The silence in this piece is intense, and becomes deafening with Ang’s exceptional artwork. Little intricacies in her sketchy art style provide detail in body language that dialogue never could. The silence also gives us time to implant our own thoughts on the situation, and if we can empathise, how we would navigate the situation. The tension and awkwardness culminate into an event outside of our two leads, the drowning of a young child, with a potentially racial motivation. This polarising scene brings with it a little slip up at the end of the duo’s catch-up. As both characters intend on seeming unfazed around each other, our Jenny unleashes a torrent of anger during their final goodbyes, almost in response to everything she had experienced that day. In reality, what she says is nothing more than a casual remark. “Yeah, I’m a fucking shit magnet” – passive aggressive, but not something that would fray a relationship, and hardly the “torrent of anger” I initially described it as. But that’s how it feels after reading an entire story based around characters tippy-toeing around each other.

The reality of their situation has leaked into reality – whether that is an un-contentedness in their current relationship, or a struggling in general, Jenny reveals her true feelings, and promptly leaves the situation. She walks home, strips down and lies in a similar position to floating in water. A powerful ending to a work interested in capturing a stage of a relationship rarely explored, we are left pondering the unhappiness of a young woman, and what their interactions might say about them as people, if anything.

Leonie Brialey – Psychic Hotline 

In Leonie Brialey’s Psychic Hotline, what initially seemed like a wholesome story about a dial up wellbeing service ends up being a sombre reminder of mortality, and a critical examination of the therapy process. The comic follows our narrator, a young lady working at a psychic hotline, and her reoccurring conversations with a ghost suffering from depressive and existential symptoms. The conversations between them are somewhat awkward – the narrator must build up the trust of the ghost, while the ghost must also be willing to acknowledge his situation and engage in solutions (which often involve calling the hotline in the future).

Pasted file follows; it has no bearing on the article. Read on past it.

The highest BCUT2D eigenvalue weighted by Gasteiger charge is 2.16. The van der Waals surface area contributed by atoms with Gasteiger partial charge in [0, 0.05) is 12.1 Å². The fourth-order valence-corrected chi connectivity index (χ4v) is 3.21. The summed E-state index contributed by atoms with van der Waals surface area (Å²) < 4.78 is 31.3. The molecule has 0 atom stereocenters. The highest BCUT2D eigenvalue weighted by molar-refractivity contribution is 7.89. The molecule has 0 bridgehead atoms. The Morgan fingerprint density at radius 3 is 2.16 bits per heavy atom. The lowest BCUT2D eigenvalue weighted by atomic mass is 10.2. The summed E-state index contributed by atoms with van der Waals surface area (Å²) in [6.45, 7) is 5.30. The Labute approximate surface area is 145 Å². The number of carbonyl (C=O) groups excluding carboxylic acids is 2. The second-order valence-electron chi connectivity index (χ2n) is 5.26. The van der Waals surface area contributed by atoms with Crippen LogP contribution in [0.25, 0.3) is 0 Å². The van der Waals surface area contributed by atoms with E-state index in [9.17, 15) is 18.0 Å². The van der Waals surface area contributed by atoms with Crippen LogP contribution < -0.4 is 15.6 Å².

Minimalistic art mixed with a fragmented story allows for a lot to be said with very little displayed, and often the characters in it aren’t “available” to the reader – they are often involved in affairs (introspection) outside our view. In a sense, the psychic element of the piece remains outside of our grasp – the answers we crave rest in minds we are unable to enter. The only time in which linear storytelling is present is during a short monologue towards the end of the piece, discussing the sexuality struggles of our characters’ father. Elements of such a struggle are actually spliced throughout the piece, but upon re-reading it, and even with all the puzzle pieces you receive by the end, isn’t intended to create any holistic view of the story.

Psychic hotline is an experience that you must allow your feelings to guide you through – this is the most rewarding way to uncover the mysteries of the service and its users.

Marc Pearson – Raymond Ray and the Flamingo Diamond